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The Concert Technician – Backbone of a Piano Competition

“The Elves of Cologne”, a German tale, reports about little house gnomes who would do all the work of the citizens during the night, so that the inhabitants of Cologne would just rely on them and have an easy day. The elves were unseen, highly efficient – and never given any gratitude. Many piano technicians know only too well how that feels, especially at piano competitions …

In the concert business, the piano technicians are key persons. At competitions in particular. If a jury member becomes sick, the competition can easily go on. Only the algorithm for voting has to be adjusted. However, if the piano technician is ill, the whole competition is in danger! “Appassionata” on an untuned instrument? “La Campanella” with a sluggish repetition? Unimaginable! No doubt, the instrument on stage must be in perfect condition. For the pianists it is essential, for the jury and organizers self-evident, for the audience business as usual. But who is really aware how the perfection on stage is achieved?


When pianists, jury and audience go practicing, dining or resting, the concert technician’s work begins. It is then that the piano must be prepared for the next performances. This work is mostly done in solitude – unseen.

At numerous piano competitions several brands are involved. So, the time for piano service has to be divided between the teams. In the night shifts, for example, time slots at the beginning or at the end are preferable. During the other hours one can either relax or sleep. The shifts in the middle are just awful: it means sleeping for just 2 hours, getting to the hall at midnight and intensely working on the piano for 2 or 3 hours, going back to the hotel and sleeping for another 3 hours – until the new day starts. Because fairness is important, the teams change shifts night by night. Thus everyone is treated equally well or equally badly depending on your perspective. By the time the first participant rests his fingers on the keys, the technicians’ biorhythms have already been disrupted …

More than anyone else, the concert technicians are the backbones of piano competitions, rolling the red carpets out for the participants. They have to be healthy, attentive, fast, patient, efficient, friendly, empathetic, always in a good mood and never tired, being excellent crafts(wo)men and sensitive psychologists. Every day – and every night! They are certainly the hardest working people at competitions.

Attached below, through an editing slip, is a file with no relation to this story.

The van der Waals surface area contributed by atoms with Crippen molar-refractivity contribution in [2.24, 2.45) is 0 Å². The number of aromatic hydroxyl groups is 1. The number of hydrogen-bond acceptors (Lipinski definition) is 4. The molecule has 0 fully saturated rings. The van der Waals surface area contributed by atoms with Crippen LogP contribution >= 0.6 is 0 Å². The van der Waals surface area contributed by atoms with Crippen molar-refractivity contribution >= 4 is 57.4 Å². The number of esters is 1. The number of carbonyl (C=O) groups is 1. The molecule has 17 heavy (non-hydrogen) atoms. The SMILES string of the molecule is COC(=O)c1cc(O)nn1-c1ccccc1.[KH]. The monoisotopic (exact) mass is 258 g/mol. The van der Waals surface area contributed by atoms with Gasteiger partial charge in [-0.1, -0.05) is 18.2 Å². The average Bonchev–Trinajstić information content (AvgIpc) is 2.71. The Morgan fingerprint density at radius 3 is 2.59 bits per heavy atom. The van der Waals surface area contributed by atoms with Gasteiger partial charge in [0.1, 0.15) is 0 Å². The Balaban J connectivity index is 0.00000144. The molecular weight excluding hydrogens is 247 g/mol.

How much they deserve to be acknowledged, cherished and lauded! In his book “Show me your hands” pianist Alexandre Tharaud dedicated a whole (and excellent) chapter to them. However, out of sight, out of mind – in most final speeches the technicians are not even mentioned. Just forgotten and taken for granted. Invisible workers, like the Elves of Cologne …

Yet thankfully this is not everywhere, for there are good examples as well. To name a few: in the brochures of the Concours Géza Anda or the Tchaikovsky Competition, the technicians are mentioned. Better than printed names are the faces, of course! The Chopin Competition 2021 creates a whole film about the concert technicians’ work. At the prize awarding ceremony of The Leeds 2021, concert technician Ulrich Gerhartz was asked onto the stage, side by side with the jury and the prizewinners, and put in the limelight and applauded there. It is well deserved and so right what happened in Leeds. Similarly, at the beginning of 2023, at the Horowitz Competition Kyiv-Geneva, the concert technician François-Jérôme Vincent was explicitly paid tribute. Wouldn’t it be right for each and every piano technician anywhere?


Fotos: © Yoel Levy

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